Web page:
Apostrophes do not appear in plurals. Apostrophes do not appear in archaic possessives. Apostrophes are not toys, and should not be given to children under the age of six, or, evidently, many people who are in the business of making signs.
"There," "their," and "they're" all mean different things. "There" looks like "here," so you know it refers to place. "Their" looks like nothing on earth, so it's pretty clear that it doesn't mean "they are." "They're" looks like "they are," except without the "a." This is how we form contractions. It's not difficult.
"His" and "hers" have no apostrophes. "Its," when a possessive, has no apostrophe. These things are always true. You must expend the effort to learn this rule exactly once.
If a family's surname is Williams, the plural is not "Williams'." It is "Williamses." That may look goofy, but I can't help that. At no point is it correct in this case to write "William's." Have you ever found a word that admits the random insertion of apostrophes?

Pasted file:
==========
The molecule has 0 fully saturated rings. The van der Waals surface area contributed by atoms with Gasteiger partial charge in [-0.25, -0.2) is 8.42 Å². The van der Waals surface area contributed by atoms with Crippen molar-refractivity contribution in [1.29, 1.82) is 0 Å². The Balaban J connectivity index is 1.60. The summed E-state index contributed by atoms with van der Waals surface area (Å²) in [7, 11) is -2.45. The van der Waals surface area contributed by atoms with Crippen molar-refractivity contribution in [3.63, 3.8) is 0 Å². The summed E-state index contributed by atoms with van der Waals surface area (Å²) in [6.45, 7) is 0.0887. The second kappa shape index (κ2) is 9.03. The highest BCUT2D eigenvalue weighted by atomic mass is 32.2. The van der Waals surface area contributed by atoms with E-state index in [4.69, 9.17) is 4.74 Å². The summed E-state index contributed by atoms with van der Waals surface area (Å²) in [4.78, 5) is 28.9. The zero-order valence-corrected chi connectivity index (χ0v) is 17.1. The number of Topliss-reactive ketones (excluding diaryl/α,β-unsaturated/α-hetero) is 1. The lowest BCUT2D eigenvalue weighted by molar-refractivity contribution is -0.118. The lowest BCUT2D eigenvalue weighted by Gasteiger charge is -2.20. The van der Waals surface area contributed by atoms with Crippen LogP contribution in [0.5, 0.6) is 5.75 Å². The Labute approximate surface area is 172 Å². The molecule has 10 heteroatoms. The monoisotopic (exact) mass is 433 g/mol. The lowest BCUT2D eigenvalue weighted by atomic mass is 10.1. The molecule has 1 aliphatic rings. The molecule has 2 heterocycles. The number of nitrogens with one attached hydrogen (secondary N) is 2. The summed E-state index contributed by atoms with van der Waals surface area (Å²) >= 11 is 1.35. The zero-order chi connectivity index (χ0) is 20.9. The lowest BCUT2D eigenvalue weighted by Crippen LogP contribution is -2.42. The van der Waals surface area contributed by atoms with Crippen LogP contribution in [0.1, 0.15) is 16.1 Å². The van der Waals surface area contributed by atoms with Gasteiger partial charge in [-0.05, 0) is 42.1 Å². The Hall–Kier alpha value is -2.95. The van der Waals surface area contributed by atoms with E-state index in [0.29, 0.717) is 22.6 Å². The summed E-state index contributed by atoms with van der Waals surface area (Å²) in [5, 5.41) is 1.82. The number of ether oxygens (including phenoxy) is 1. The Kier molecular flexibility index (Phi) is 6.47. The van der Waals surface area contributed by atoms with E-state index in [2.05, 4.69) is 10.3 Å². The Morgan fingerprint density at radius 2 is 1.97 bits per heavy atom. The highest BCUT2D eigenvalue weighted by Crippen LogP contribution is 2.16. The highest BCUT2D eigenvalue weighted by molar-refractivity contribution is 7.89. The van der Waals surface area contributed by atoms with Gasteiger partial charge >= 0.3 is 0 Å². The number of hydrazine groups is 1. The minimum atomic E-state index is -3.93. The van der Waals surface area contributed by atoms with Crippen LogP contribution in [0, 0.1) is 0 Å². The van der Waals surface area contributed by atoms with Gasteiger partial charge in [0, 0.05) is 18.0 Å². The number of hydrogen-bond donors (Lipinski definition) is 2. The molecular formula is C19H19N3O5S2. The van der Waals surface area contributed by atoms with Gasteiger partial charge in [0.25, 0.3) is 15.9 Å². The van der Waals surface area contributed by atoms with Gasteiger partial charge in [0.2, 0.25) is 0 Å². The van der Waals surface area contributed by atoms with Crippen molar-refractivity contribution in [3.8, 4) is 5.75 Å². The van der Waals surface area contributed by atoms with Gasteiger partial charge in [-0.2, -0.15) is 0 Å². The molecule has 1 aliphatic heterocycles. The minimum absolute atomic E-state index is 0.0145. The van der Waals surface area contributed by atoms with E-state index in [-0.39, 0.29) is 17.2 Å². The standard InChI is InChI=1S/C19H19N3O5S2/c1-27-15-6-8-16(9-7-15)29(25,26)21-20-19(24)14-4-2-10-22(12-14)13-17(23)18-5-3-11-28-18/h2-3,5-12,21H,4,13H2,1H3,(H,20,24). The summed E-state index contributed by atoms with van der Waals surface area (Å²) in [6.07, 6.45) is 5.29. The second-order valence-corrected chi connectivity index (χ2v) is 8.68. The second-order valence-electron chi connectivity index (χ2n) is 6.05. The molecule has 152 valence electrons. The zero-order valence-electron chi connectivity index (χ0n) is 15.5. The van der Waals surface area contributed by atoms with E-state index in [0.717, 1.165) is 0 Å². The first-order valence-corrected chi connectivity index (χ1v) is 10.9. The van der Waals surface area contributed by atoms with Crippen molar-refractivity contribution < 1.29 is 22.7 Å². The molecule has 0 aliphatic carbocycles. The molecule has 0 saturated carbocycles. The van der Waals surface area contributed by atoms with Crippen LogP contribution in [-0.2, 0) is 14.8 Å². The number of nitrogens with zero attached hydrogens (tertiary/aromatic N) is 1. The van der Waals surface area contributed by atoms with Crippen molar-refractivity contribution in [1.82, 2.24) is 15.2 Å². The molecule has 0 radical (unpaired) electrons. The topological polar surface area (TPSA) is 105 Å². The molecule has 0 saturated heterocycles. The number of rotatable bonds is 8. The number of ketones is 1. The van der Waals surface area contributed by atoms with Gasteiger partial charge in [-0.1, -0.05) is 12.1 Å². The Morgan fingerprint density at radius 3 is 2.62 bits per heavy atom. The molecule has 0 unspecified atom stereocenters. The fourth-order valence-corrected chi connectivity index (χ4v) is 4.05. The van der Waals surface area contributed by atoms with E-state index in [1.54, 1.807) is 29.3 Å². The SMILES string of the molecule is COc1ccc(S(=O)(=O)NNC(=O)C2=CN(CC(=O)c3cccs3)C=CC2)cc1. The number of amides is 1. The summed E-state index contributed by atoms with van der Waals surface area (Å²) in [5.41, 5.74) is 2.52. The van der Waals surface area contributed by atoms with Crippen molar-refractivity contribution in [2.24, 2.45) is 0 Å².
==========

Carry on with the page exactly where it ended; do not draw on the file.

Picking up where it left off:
The only situation in which apostrophes are a little bit sketchy is in possessives of names ending in "s." The question then becomes whether to write "Thomas'" or "Thomas's." The answer is, essentially, "yes." I prefer the former, as do most pedants, but the latter, for consistency's sake, is permissible. So, really, there's no excuse. Just so long as you don't write "Thoma's" or "Thomases," you're good. And both of those are patently ludicrous.
Which means that this whole thing is just not that hard, and if you screw it up you are either lazy or inconsiderate, and it is up to you to decide which is worse.